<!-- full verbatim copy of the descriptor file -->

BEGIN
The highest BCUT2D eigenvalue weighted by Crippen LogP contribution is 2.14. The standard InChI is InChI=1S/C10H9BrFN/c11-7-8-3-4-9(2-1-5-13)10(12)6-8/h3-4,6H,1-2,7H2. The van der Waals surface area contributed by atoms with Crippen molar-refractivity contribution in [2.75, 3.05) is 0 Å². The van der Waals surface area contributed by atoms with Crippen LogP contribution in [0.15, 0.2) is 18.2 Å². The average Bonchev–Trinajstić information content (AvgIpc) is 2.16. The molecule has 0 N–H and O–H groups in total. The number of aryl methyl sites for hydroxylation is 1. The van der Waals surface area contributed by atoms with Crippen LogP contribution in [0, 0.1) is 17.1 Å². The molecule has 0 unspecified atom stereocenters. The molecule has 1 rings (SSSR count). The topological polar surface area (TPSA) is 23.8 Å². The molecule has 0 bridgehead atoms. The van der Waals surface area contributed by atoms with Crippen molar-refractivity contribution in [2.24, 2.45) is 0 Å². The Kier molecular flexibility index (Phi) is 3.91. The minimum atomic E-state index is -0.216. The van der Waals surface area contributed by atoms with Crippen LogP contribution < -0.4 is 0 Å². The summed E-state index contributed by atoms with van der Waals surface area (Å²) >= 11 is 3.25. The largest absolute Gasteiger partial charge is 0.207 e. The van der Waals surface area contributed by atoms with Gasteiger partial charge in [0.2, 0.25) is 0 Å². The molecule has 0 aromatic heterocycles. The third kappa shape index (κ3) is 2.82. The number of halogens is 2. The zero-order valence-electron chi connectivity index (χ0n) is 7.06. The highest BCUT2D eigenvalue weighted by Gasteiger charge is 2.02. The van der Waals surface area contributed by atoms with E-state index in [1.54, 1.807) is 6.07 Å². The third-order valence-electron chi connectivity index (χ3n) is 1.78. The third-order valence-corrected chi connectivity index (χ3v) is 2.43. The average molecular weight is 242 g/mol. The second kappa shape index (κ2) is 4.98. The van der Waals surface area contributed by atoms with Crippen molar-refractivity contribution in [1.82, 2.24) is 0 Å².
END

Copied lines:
The highest BCUT2D eigenvalue weighted by Crippen LogP contribution is 2.14. The standard InChI is InChI=1S/C10H9BrFN/c11-7-8-3-4-9(2-1-5-13)10(12)6-8/h3-4,6H,1-2,7H2. The van der Waals surface area contributed by atoms with Crippen molar-refractivity contribution in [2.75, 3.05) is 0 Å². The van der Waals surface area contributed by atoms with Crippen LogP contribution in [0.15, 0.2) is 18.2 Å². The average Bonchev–Trinajstić information content (AvgIpc) is 2.16. The molecule has 0 N–H and O–H groups in total. The number of aryl methyl sites for hydroxylation is 1. The van der Waals surface area contributed by atoms with Crippen LogP contribution in [0, 0.1) is 17.1 Å². The molecule has 0 unspecified atom stereocenters. The molecule has 1 rings (SSSR count). The topological polar surface area (TPSA) is 23.8 Å². The molecule has 0 bridgehead atoms. The van der Waals surface area contributed by atoms with Crippen molar-refractivity contribution in [2.24, 2.45) is 0 Å². The Kier molecular flexibility index (Phi) is 3.91. The minimum atomic E-state index is -0.216. The van der Waals surface area contributed by atoms with Crippen LogP contribution < -0.4 is 0 Å². The summed E-state index contributed by atoms with van der Waals surface area (Å²) >= 11 is 3.25. The largest absolute Gasteiger partial charge is 0.207 e. The van der Waals surface area contributed by atoms with Gasteiger partial charge in [0.2, 0.25) is 0 Å². The molecule has 0 aromatic heterocycles. The third kappa shape index (κ3) is 2.82. The number of halogens is 2. The zero-order valence-electron chi connectivity index (χ0n) is 7.06. The highest BCUT2D eigenvalue weighted by Gasteiger charge is 2.02. The van der Waals surface area contributed by atoms with E-state index in [1.54, 1.807) is 6.07 Å². The third-order valence-electron chi connectivity index (χ3n) is 1.78. The third-order valence-corrected chi connectivity index (χ3v) is 2.43. The average molecular weight is 242 g/mol. The second kappa shape index (κ2) is 4.98. The van der Waals surface area contributed by atoms with Crippen molar-refractivity contribution in [1.82, 2.24) is 0 Å².